It is, without doubt, the best Corvette yet. With a deeply angled windshield, sloping front end, fastback roof line, and short rear deck, the 1984 Chevrolet ''Vette'' is a sharp improvement over the '83 model.
Indeed, the lines are much more graceful - more clean.
Like any Corvette, the car is powerful - that's for sure. But it needn't be awesome if the driver uses good sense and knows what he or she is doing.
The car will dig a hole in gravel if you don't use solid care in the use of the accelerator. If you step down too hard, the car will take off like a shot. In fact, the new Corvette will spurt from 0 to 60 m.p.h. in 6.8 seconds. Among production cars, there is nothing faster in the United States.
The Corvette is slated to get port fuel injection in 1985 and an all-aluminum 350 V-8 in order to cut weight by up to 150 pounds, thus increasing the car's handling potential as well as increase fuel efficiency. As a result, that engine will produce even more power than this year's.
Whether that is good or bad depends on the individual. What this car requires is sensible driving and the ability and willingness to follow the rules.
Despite its raw performance, the economy of the new Corvette is not all that bad. In a nondirect 262-mile run from New York City to Boston, I got a clear 21. 1 miles to a gallon of fuel by keeping the speed around the legal 55 and watching my start-ups at traffic lights and my slowdowns in the travel lane.
The on-board computer recorded an even higher m.p.g. figure, but by filling the fuel tank to the top of the filler pipe, I figured the test was rather precise.
The fact is, considering the performance, the m.p.g. statistic is exceedingly high. The computer checks the fuel flow to the engine about 80 times a second.
The car I'm driving is equipped with Bilstein shocks, although they won't be an option till sometime in the summer. They provide a firm ride with a good sports feel, but if you want the car to absorb all the bumps and dips in the road, this type of suspension is not for you. Of course, then you wouldn't be behind the wheel of a Chevrolet Corvette.
The seats - soft red leather in the car I'm driving - are superbly comfortable; more so than in any other Vette I've been in up to now.
The new Vette meets the 1984 safety standards because it's an '84-model car.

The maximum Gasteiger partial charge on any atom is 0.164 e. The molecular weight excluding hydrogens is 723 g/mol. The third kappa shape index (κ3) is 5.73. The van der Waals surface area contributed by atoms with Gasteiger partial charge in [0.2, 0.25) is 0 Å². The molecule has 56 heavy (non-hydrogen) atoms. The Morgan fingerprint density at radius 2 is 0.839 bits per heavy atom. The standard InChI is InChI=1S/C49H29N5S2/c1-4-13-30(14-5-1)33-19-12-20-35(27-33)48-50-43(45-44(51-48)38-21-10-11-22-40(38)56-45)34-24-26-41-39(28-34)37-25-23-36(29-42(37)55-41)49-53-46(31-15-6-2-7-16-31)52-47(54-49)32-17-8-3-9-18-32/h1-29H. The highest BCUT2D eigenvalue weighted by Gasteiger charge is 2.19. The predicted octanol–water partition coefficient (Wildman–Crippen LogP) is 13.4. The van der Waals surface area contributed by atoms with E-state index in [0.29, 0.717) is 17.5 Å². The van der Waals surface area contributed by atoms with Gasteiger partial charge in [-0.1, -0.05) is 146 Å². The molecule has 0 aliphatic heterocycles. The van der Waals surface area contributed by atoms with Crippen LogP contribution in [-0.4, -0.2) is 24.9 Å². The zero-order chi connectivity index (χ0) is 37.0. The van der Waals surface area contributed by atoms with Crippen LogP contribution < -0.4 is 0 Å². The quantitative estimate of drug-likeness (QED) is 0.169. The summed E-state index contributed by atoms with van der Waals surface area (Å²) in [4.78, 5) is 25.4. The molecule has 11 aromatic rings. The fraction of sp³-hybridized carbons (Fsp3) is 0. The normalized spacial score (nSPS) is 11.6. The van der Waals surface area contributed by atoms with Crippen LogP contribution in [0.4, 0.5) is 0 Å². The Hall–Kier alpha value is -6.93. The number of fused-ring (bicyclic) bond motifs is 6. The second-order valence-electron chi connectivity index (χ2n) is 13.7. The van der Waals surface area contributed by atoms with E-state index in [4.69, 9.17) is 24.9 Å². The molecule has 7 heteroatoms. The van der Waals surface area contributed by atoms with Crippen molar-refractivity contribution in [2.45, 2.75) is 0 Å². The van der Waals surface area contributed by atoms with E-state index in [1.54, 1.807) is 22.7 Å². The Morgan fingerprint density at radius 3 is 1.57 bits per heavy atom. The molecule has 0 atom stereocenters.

As to price, the Corvette has shifted into high-falutin country with a base price of $21,800, but that runs up to $25,000 or thereabouts very fast. In other words, the Vette is an up-market car. Actually, some of the new '85 Vettes are scooting out of the dealership front door at upwards of $40,000, a ''problem'' the General Motors car division is trying to keep under control.
It's a matter of dealers getting what they can for the car. Anything that's in short supply - more buyers than cars - will usually go for a premium - and the new Corvette, according to Chevrolet, is in short supply.
On the other side of the road, the Rolls-Royce super-price motorcar is being sharply discounted by some dealers even though the company has recently cut the price to well under $100,000 from upwards of $111,000.
The first Corvette came off the assembly line in 1953, and No. 750,000 is scheduled in October. Many early Corvettes are still around, either on the road or being preserved in barns and the like.
In new materials, the Corvette is used as a test bed by the manufacturer. It uses two fiberglass springs, for example, in the suspension.
''The new Vette,'' says David R. McLellan, chief design engineer for the car, ''was designed from the ground up.''
It has special tires, for example. ''We went to Goodyear for a high-performance tire,'' McLellan says. ''If we couldn't get what we wanted, we'd go elsewhere.
''Goodyear responded with an Eagle GT.'' The tire is certified up to 149 m.p.h., and the car itself can go 143 flat out. At that speed, it gets about 7 miles a gallon.
Chevrolet, says McLellan, is hoping for major racing activity from the Sports Car Club of America and other sanctioning bodies.
To wrap up, the new Chevrolet Corvette is not gaudy, but rather more like a compact version of the Camaro. It's easy to grow accustomed to it, so long as you remember to keep it under control.